This is the final installment of frequent questions raised by my students when reading Hannah Arendt’s essay “Auschwitz on Trial,” my responses follow.
For Questions 1–5; for Questions 6–10.
Is it possible that the defendants denied the truth because they didn’t want to accept the truth of the crimes they committed in Auschwitz? Or did they simply take advantage of the late proceedings of the trial?
Part of what is so terrible about the Holocaust is that at seemingly every opportunity for failure to occur, it did. Even in pursuing justice at the trials there is great harm done, to our sense of stability through law. Law seems to be reduced to the will of those in power rather than something more rarified and good. Even though the prosecution is trying to make things right, by pursuing these “intolerable cases,” the result is to reveal a broken system.
Perhaps it is the case that justice is something that doesn’t always happen through the machinations of the criminal justice system.
Would justice for the crimes of the Nazi regime and the society that supported it mean that all the people of Germany would also die like their victims? Is justice simply delivering an eye for an eye?
Or is justice something different?
Something that can arise through the bearing witness to harms caused and from this witnessing there might be generated a sense of mutual obligation and mutual concern that these harms will not happen again?
Perhaps when folks like us read and discuss what happened at Auschwitz, look at what the Bogers did, we become something like agents for justice?
In reading and discussing what happened at Auschwitz, do we not become obligated to warn our friends and family and children that people are capable of doing these things if we don’t pay attention and if we don’t hold one another to a higher standard?
To the question of Nazi suicides and leaving the “small frys” in a lurch.
Socrates is ready to die because he has been practicing philosophy and this practice, he thought, purified his soul (psyche) and prepared his soul for a smooth transition to the best place for his soul.
The Nazi war criminal kills himself or herself, it would seem, because they see no value in living (nor the value of anyone’s life). Death is of no consequence and nothing matters beyond the exertion of one’s will onto others. That was the ethos of the Nazis.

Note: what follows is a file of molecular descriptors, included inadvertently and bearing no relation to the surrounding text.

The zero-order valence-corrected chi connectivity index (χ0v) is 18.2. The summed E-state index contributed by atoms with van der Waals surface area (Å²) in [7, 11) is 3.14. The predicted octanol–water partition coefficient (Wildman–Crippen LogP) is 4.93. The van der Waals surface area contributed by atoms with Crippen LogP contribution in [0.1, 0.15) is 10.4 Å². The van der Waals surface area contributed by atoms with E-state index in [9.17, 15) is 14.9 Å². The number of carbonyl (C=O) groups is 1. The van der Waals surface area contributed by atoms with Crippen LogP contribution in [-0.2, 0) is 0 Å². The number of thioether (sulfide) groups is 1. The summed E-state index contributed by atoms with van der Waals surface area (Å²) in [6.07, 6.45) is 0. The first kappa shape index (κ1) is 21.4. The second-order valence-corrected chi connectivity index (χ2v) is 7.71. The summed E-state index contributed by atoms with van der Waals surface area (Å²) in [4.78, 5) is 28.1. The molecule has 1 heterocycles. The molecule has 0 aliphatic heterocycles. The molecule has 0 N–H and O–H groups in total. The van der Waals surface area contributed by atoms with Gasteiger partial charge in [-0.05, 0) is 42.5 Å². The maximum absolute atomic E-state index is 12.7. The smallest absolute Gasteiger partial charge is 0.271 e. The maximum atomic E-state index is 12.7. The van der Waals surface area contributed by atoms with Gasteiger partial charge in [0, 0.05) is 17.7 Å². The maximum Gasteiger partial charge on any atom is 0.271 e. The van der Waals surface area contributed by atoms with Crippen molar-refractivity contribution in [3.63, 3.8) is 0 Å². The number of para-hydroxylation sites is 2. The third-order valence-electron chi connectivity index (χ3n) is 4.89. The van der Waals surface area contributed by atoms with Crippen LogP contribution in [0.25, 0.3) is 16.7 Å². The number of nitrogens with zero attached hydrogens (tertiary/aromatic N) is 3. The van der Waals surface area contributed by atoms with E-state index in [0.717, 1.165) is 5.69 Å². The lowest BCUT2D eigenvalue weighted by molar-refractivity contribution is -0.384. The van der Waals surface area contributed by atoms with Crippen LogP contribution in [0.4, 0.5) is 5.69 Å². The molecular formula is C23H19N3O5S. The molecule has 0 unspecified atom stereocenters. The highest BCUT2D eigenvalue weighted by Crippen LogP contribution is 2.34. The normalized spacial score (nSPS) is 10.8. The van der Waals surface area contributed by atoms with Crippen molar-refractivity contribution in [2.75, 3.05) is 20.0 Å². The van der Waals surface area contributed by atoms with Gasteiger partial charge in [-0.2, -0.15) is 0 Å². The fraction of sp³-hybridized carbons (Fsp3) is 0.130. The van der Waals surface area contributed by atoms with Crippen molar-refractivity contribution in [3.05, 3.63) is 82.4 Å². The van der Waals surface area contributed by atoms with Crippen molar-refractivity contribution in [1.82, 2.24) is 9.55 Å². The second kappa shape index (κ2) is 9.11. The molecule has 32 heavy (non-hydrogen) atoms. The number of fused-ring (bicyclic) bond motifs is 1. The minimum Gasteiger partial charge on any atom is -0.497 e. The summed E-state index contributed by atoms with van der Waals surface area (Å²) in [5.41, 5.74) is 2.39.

To the question of Jewish resistance.
To be clear: there were Jews who rebelled.
And, to be truthful there were Jews who agreed to assist in the functioning of the camps.
And, there have been trials and convictions of some of the Kapos, in some instances for crimes against humanity.
To the question of whether people need hierarchies of dominance.
To your ultimate question about a psychological dependence on hierarchies of dominance: I’m not sure. I think that people seek relationships of reciprocity where they feel they have meaningful ways of effecting changes they’d like to see.
Further, there have been studies that suggest that both non-human primates and humans are inclined toward equitable distribution of resources and when they sense that there has been a grossly unbalanced distribution of resources, both non-human primates and humans react against that person not fairly sharing.
My experience suggests that leadership is not so much about making the decisions no one else wants to make, but orchestrating the best options given what the folks around us have the moral courage to do.
What about Dr. Lucas?
Part of what Arendt points out here is that the world has gone topsy-turvy, perhaps because of the madness of genocide.
Dr. Lucas is clearly the only person at this trial who demonstrates and testifies to remorse. But he goes out of his way to avoid accepting that he was somehow less culpable for his participation in genocide.
He is on trial for two different offenses: “The prosecution had indicted for ‘murder and complicity in murder of individuals,’ together with ‘mass murder and complicity in mass murder.’”(242) He is guilty of being complicit. He will not deny that he helped the camps do what they were designed to do. He could have made other choices.